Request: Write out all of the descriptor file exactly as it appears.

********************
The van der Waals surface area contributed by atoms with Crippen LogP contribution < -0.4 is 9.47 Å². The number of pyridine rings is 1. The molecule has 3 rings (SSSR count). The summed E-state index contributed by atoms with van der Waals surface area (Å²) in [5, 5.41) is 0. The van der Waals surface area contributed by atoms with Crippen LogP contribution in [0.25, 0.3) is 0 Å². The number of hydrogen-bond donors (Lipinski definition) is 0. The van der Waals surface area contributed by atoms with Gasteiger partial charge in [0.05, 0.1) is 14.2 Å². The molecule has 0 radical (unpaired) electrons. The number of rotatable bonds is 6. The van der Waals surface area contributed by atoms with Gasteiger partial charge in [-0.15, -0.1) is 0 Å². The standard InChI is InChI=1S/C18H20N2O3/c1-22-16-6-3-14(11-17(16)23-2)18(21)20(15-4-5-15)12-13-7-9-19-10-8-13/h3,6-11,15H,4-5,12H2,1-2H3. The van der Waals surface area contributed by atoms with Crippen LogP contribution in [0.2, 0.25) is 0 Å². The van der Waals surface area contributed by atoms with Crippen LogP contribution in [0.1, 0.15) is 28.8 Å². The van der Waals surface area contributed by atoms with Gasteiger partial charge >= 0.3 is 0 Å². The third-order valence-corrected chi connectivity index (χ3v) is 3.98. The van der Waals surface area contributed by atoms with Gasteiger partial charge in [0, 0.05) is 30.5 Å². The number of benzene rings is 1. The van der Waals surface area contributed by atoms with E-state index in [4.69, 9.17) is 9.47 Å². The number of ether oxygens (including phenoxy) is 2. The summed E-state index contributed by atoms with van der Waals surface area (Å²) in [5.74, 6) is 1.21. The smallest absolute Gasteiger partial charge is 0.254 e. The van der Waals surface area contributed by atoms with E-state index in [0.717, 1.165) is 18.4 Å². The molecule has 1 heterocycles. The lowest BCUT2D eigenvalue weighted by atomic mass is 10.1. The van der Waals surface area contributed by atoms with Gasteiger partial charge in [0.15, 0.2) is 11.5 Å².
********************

The van der Waals surface area contributed by atoms with Crippen LogP contribution < -0.4 is 9.47 Å². The number of pyridine rings is 1. The molecule has 3 rings (SSSR count). The summed E-state index contributed by atoms with van der Waals surface area (Å²) in [5, 5.41) is 0. The van der Waals surface area contributed by atoms with Crippen LogP contribution in [0.25, 0.3) is 0 Å². The number of hydrogen-bond donors (Lipinski definition) is 0. The van der Waals surface area contributed by atoms with Gasteiger partial charge in [0.05, 0.1) is 14.2 Å². The molecule has 0 radical (unpaired) electrons. The number of rotatable bonds is 6. The van der Waals surface area contributed by atoms with Gasteiger partial charge in [-0.15, -0.1) is 0 Å². The standard InChI is InChI=1S/C18H20N2O3/c1-22-16-6-3-14(11-17(16)23-2)18(21)20(15-4-5-15)12-13-7-9-19-10-8-13/h3,6-11,15H,4-5,12H2,1-2H3. The van der Waals surface area contributed by atoms with Crippen LogP contribution in [0.2, 0.25) is 0 Å². The van der Waals surface area contributed by atoms with Crippen LogP contribution in [0.1, 0.15) is 28.8 Å². The van der Waals surface area contributed by atoms with Gasteiger partial charge >= 0.3 is 0 Å². The third-order valence-corrected chi connectivity index (χ3v) is 3.98. The van der Waals surface area contributed by atoms with Gasteiger partial charge in [0, 0.05) is 30.5 Å². The number of benzene rings is 1. The van der Waals surface area contributed by atoms with E-state index in [4.69, 9.17) is 9.47 Å². The number of ether oxygens (including phenoxy) is 2. The summed E-state index contributed by atoms with van der Waals surface area (Å²) in [5.74, 6) is 1.21. The smallest absolute Gasteiger partial charge is 0.254 e. The van der Waals surface area contributed by atoms with E-state index in [0.717, 1.165) is 18.4 Å². The molecule has 1 heterocycles. The lowest BCUT2D eigenvalue weighted by atomic mass is 10.1. The van der Waals surface area contributed by atoms with Gasteiger partial charge in [0.15, 0.2) is 11.5 Å².